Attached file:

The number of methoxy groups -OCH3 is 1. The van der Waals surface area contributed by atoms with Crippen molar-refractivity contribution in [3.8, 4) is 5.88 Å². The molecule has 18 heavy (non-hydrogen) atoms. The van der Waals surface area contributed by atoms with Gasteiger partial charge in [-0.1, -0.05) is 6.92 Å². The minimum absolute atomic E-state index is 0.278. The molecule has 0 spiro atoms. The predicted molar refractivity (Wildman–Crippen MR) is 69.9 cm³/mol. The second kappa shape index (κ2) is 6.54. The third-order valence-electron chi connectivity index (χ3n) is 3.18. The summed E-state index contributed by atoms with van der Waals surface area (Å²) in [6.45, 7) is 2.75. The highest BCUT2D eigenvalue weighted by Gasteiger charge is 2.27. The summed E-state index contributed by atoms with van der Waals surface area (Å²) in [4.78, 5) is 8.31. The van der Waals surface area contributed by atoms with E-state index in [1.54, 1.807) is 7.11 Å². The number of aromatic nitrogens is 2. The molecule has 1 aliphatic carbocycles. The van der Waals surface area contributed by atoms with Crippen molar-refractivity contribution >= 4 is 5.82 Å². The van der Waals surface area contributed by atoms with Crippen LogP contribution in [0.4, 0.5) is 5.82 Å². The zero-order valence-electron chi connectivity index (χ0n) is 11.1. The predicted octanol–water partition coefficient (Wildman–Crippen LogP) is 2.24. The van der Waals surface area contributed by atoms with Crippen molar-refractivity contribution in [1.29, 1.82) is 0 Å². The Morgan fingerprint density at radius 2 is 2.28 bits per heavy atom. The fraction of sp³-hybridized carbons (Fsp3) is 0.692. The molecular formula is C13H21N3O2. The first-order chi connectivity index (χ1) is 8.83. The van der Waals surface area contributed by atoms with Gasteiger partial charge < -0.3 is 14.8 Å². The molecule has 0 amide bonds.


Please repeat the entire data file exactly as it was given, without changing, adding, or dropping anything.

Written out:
The number of methoxy groups -OCH3 is 1. The van der Waals surface area contributed by atoms with Crippen molar-refractivity contribution in [3.8, 4) is 5.88 Å². The molecule has 18 heavy (non-hydrogen) atoms. The van der Waals surface area contributed by atoms with Gasteiger partial charge in [-0.1, -0.05) is 6.92 Å². The minimum absolute atomic E-state index is 0.278. The molecule has 0 spiro atoms. The predicted molar refractivity (Wildman–Crippen MR) is 69.9 cm³/mol. The second kappa shape index (κ2) is 6.54. The third-order valence-electron chi connectivity index (χ3n) is 3.18. The summed E-state index contributed by atoms with van der Waals surface area (Å²) in [6.45, 7) is 2.75. The highest BCUT2D eigenvalue weighted by Gasteiger charge is 2.27. The summed E-state index contributed by atoms with van der Waals surface area (Å²) in [4.78, 5) is 8.31. The van der Waals surface area contributed by atoms with E-state index in [1.54, 1.807) is 7.11 Å². The number of aromatic nitrogens is 2. The molecule has 1 aliphatic carbocycles. The van der Waals surface area contributed by atoms with Crippen molar-refractivity contribution >= 4 is 5.82 Å². The van der Waals surface area contributed by atoms with Crippen LogP contribution in [0.4, 0.5) is 5.82 Å². The zero-order valence-electron chi connectivity index (χ0n) is 11.1. The predicted octanol–water partition coefficient (Wildman–Crippen LogP) is 2.24. The van der Waals surface area contributed by atoms with Crippen molar-refractivity contribution in [1.29, 1.82) is 0 Å². The Morgan fingerprint density at radius 2 is 2.28 bits per heavy atom. The fraction of sp³-hybridized carbons (Fsp3) is 0.692. The molecular formula is C13H21N3O2. The first-order chi connectivity index (χ1) is 8.83. The van der Waals surface area contributed by atoms with Gasteiger partial charge < -0.3 is 14.8 Å². The molecule has 0 amide bonds.